Tuesday, April 28, 2009

Gubernatorial Forum on Education

Last Thursday, the Virginia Education Association invited all the major party candidates for Virginia's Governor to appear at a forum on education. The forum was part of the opening night activities at last week's state convention. I wasn't able to attend the convention this year, but I was able to watch the delayed broadcast on my local public broadcasting station this evening.

As you may know, I tend to be rather passionate about education, and I follow the subject very closely. This fall, there will be a very important gubernatorial election. Virginia's governors are limited by law to one term, so Governor Tim Kaine nor Governors Mark Warner, Jim Gilmore, or George Allen Jr. were able to take on a second term.

This year, Virginia has three Democratic candidates for the party's nomination. A June 9 primary will be held to determine their candidate. The Republican Party has one candidate with no challengers at this point.

Here's what I heard from each of them. I'm utilizing extreme paraphrasing.

Republican Bob McDonnell
I love teachers. Teachers should be paid more. I'm counting on the defined benefit Virginia Retirement System being there for me when I retire, but we don't owe new people in the profession that defined benefit. We need to look at merit pay for teachers. That's how we can pay teachers more. Public schools need to be supported, but parents need a choice. We also need to look at charter schools. I have a plan. Let me say again; I love teachers.

Democrat Brian Moran
90% of the 10% of college dropouts are 55% more likely to end up in prison with 3/4th of them failing to graduate. We need to pay teachers at the national average. I'm the son of a government teacher who didn't make any money. I oppose vouchers. Teachers should be paid at the national average. We need more record and less rhetoric with green jobs. No to the past and yes to the future and no to oil rigs and yes to the wind farms and no to coal power plants. We can't solve 21th century problems with 19th century ideas. I will fight the fight to win the fight to stand by you. I have a plan.

Democrat Creigh Deeds
My grandparents were teachers. They didn't have degrees, and they drew VRS checks of $110.00 a piece. I, I love teachers. George Allen was bad. I'll stand with you and draw a line in the sand for education (don't applaud or get excited...I only have three minutes). I have four children. My daughter has two years to go at Bath County High School. My children have gone to William and Mary, UVA, and JMU. Teachers need to be paid more. I have a plan. I'll be on your side.

Democrat Terry McAuliffe

That's pretty much it. I would suggest that the thousands of people who check into this blog every day do some further checking and learn for yourself about each candidate.

Sunday, April 26, 2009

Love and Joy and Peace

Amy Tan, author of many books including The Joy Luck Club, appeared on the final NPR episode of This I Believe today. This series has been a four year partnership between public radio and the international thisibelieve organization. The series will now move on to a new partnership with the original host of NPR's Morning Edition, Colonel Bob Edwards (tips his hat to Red Barber).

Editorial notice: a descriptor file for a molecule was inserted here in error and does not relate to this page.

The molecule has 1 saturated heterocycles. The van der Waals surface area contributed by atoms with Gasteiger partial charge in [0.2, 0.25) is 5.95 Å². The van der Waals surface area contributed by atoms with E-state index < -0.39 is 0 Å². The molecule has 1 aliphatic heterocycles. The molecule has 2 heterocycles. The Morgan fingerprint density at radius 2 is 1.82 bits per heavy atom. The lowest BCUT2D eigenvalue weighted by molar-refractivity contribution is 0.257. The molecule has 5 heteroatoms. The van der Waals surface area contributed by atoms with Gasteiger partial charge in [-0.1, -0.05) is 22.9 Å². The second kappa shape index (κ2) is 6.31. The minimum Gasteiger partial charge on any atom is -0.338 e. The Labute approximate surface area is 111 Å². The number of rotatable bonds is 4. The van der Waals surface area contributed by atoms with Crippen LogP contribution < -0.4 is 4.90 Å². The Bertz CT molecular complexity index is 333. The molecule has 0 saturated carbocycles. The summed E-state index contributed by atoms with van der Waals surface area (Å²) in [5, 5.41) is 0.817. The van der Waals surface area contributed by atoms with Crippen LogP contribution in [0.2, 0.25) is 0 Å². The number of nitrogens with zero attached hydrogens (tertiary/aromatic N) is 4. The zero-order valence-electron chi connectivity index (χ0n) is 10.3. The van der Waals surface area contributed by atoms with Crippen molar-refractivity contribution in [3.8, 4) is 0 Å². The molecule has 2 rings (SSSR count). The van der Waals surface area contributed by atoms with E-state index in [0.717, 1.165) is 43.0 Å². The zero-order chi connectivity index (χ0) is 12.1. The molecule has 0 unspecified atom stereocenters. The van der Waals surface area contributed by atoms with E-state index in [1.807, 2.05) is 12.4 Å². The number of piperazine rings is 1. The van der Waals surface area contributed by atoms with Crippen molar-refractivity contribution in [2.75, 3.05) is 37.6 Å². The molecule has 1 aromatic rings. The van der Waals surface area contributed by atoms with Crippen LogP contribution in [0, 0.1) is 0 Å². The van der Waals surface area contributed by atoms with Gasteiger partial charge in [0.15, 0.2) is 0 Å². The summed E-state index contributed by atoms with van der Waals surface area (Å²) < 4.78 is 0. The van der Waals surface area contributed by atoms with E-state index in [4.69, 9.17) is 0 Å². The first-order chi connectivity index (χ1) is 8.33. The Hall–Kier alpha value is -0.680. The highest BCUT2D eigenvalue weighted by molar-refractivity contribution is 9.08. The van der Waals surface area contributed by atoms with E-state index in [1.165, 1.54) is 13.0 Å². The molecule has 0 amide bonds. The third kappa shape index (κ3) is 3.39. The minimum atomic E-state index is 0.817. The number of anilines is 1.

Amy Tan's essay is riveting. You can listen to it at the link above. Her essay begins at roughly the 7:30 mark. What I like best was how she takes her time with her words and cradles them carefully. The essay ends with a most amazing revelation:

"It took my breath away and filled me with something absolute: love, but also joy and peace — and with that, understanding that love and joy and peace are all the same thing. Joy comes from love. Peace comes from love."

I've always enjoyed Amy Tan's writing style. The Joy Luck Club was one of the most amazing books I've ever read. So delicate, so thoughtful.

Hearing her this morning on NPR made me want to refresh my memory of her as a writer, so I searched for and found her website and began exploring. After a moment, I picked up on an unusual section heading: Lyme Disease. I figured that perhaps Amy had become a spokesperson for this disease. To my amazement, that link took me to another most personal essay by Amy Tan. She writes of her ten year struggle with Lyme Disease and chronicles its effects on her personal and professional life.

Two amazing Amy Tan essays in one day. I am a better person.

Monday, April 20, 2009

Tomato and Pepper Catalog 2009

I'm sure that you've been waiting for it. Well, the time has come for me to reveal my

This beast seems to grow every year and is now up to twenty pages or so. Click on the link above and you will be taken to the drop box where I've stored it for you at Drop.io. From there you can either view it right on the site or download it to your computer. It should open with MS Word 2003.

Sunday, April 19, 2009

A Hitchcock Moment

About fifteen years ago, my wife and I noticed that the occasional visits from the neighborhood black carpenter ants, the big black ones that look like plump blackberries, were becoming more regular, especially in our kitchen. So we sprayed inside and dropped diazinon around the foundation, but still the ants came back every day. Then one day, we found them celebrating mass on a slop of spilled vanilla ice cream on the kitchen counter. There were fifty or sixty right there on the counter feasting and taking communion. I knew then that there had to be a nest.

So I started cleaning out all the cabinets. Nothing. Finally when I pulled out the refrigerator, I found lots of black ants scurrying around. They were especially thick along the ice maker water line that entered the room from the crawl space below.